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 I lined the pie tin with the puff paste and filled it with lobster and scallops. For a sauce, Allan heated cream in a sauce pan, then added some to, two whipped egg yolks to temper them. After he whisked the egg mixture back into the cream he added anchovy paste, salt and pepper, butter and sherry, to round off the sauce. This became our leer and we poured it over the lobster and scallops. 2 copy

I rolled out the top paste and cut some hearts out from the sides. With the top in place and decorated with the hearts, into the kettle it went. I turned it every 10 minutes or so and took a look half-way through. It was not cooking as fast as I would have liked, so I put more coals under and over the kettle.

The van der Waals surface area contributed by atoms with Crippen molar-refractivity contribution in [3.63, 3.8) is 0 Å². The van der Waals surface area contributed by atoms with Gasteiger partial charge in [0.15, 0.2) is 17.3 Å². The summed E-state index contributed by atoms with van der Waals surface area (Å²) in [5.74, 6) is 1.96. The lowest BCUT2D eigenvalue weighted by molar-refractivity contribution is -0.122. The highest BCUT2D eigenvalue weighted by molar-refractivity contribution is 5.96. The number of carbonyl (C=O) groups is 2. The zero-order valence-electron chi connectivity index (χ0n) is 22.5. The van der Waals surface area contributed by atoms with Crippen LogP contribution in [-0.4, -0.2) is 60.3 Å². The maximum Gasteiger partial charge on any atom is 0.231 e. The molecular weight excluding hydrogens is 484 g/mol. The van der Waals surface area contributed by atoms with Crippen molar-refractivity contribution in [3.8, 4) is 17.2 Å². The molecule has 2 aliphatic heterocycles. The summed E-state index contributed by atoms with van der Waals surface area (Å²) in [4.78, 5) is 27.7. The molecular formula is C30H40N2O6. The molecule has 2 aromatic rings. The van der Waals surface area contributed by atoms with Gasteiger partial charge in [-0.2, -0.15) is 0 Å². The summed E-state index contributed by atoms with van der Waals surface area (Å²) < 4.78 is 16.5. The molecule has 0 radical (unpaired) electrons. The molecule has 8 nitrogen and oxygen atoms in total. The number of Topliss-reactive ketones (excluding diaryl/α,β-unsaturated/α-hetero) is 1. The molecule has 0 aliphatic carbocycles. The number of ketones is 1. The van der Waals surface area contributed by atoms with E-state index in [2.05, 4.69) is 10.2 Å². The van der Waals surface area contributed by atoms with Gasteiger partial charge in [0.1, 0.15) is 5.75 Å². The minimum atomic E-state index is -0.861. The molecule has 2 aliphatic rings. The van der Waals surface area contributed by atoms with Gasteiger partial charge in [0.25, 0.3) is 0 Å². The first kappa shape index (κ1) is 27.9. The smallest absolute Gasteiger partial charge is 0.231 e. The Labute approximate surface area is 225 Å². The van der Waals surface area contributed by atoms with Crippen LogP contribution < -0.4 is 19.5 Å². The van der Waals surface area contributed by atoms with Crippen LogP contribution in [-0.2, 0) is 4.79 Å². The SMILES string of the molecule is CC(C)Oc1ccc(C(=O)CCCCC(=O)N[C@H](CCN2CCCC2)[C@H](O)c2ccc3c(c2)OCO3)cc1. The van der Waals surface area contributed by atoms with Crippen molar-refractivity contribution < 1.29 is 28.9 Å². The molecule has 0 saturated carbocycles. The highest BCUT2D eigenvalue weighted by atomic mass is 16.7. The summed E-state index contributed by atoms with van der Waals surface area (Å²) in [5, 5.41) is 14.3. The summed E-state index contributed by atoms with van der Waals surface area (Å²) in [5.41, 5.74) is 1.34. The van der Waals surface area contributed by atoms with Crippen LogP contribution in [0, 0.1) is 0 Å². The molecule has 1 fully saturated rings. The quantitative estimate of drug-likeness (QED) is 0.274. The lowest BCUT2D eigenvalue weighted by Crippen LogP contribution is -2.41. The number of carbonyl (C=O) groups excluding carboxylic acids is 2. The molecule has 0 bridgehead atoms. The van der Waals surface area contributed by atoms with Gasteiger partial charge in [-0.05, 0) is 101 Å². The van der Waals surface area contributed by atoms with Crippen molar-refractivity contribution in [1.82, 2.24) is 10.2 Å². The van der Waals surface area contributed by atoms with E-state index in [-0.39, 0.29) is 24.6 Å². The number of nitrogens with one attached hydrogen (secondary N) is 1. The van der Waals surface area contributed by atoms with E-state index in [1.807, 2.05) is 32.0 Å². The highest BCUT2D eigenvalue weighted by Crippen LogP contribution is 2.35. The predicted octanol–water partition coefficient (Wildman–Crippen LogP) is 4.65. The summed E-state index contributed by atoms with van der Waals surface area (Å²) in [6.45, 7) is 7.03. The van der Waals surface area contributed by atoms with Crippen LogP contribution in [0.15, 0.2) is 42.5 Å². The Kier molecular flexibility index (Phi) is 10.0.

3 copy The added coals worked, and the hearts puffed up and the sides pulled away from the pan. It took about 45 minutes total. I scooped it out onto the plates. It lacked presentation as it flowed out of the crust onto the dish, however, it tasted wonderful. There were some leftovers and they will make a nice starter for our next meal.

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We will celebrate Valentine’s Day, on the 14th of February by going off to lunch at one of our favorite resturants in Portsmouth. I doubt they will have a seafood pie as great as this, however.

 Happy Valentine’s Day

 Sandie

 

 

 

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About Sandie